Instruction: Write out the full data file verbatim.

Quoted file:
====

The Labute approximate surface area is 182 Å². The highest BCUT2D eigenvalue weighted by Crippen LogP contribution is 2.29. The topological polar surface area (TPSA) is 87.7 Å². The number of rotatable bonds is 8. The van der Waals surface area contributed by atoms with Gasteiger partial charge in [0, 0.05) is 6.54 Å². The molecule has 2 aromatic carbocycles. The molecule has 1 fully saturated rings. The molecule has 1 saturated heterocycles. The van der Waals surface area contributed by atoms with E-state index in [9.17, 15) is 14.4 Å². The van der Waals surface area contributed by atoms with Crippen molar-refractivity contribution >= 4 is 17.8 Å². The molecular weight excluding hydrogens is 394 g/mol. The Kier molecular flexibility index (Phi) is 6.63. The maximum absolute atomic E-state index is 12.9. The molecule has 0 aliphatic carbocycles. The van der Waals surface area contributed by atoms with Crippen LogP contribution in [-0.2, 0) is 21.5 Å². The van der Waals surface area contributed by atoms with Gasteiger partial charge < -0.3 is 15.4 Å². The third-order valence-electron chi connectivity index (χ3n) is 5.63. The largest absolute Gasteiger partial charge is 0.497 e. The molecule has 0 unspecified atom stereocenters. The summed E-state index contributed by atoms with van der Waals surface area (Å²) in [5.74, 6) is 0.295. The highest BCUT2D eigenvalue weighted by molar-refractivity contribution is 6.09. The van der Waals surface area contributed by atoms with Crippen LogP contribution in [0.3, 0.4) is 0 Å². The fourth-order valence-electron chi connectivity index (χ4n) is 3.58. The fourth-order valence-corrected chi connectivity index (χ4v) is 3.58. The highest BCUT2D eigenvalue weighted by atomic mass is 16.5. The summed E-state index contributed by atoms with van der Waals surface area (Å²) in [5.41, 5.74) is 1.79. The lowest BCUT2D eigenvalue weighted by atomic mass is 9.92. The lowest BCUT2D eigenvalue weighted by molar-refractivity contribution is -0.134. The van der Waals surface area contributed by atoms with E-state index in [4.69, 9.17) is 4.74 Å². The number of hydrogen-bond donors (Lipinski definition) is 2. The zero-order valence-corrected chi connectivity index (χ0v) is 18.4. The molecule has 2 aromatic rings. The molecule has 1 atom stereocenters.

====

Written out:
The Labute approximate surface area is 182 Å². The highest BCUT2D eigenvalue weighted by Crippen LogP contribution is 2.29. The topological polar surface area (TPSA) is 87.7 Å². The number of rotatable bonds is 8. The van der Waals surface area contributed by atoms with Gasteiger partial charge in [0, 0.05) is 6.54 Å². The molecule has 2 aromatic carbocycles. The molecule has 1 fully saturated rings. The molecule has 1 saturated heterocycles. The van der Waals surface area contributed by atoms with E-state index in [9.17, 15) is 14.4 Å². The van der Waals surface area contributed by atoms with Crippen molar-refractivity contribution >= 4 is 17.8 Å². The molecular weight excluding hydrogens is 394 g/mol. The Kier molecular flexibility index (Phi) is 6.63. The maximum absolute atomic E-state index is 12.9. The molecule has 0 aliphatic carbocycles. The van der Waals surface area contributed by atoms with Crippen LogP contribution in [-0.2, 0) is 21.5 Å². The van der Waals surface area contributed by atoms with Gasteiger partial charge < -0.3 is 15.4 Å². The third-order valence-electron chi connectivity index (χ3n) is 5.63. The largest absolute Gasteiger partial charge is 0.497 e. The molecule has 0 unspecified atom stereocenters. The summed E-state index contributed by atoms with van der Waals surface area (Å²) in [5.74, 6) is 0.295. The highest BCUT2D eigenvalue weighted by molar-refractivity contribution is 6.09. The van der Waals surface area contributed by atoms with Crippen LogP contribution in [0.3, 0.4) is 0 Å². The fourth-order valence-electron chi connectivity index (χ4n) is 3.58. The fourth-order valence-corrected chi connectivity index (χ4v) is 3.58. The highest BCUT2D eigenvalue weighted by atomic mass is 16.5. The summed E-state index contributed by atoms with van der Waals surface area (Å²) in [5.41, 5.74) is 1.79. The lowest BCUT2D eigenvalue weighted by atomic mass is 9.92. The lowest BCUT2D eigenvalue weighted by molar-refractivity contribution is -0.134. The van der Waals surface area contributed by atoms with E-state index in [4.69, 9.17) is 4.74 Å². The number of hydrogen-bond donors (Lipinski definition) is 2. The zero-order valence-corrected chi connectivity index (χ0v) is 18.4. The molecule has 2 aromatic rings. The molecule has 1 atom stereocenters.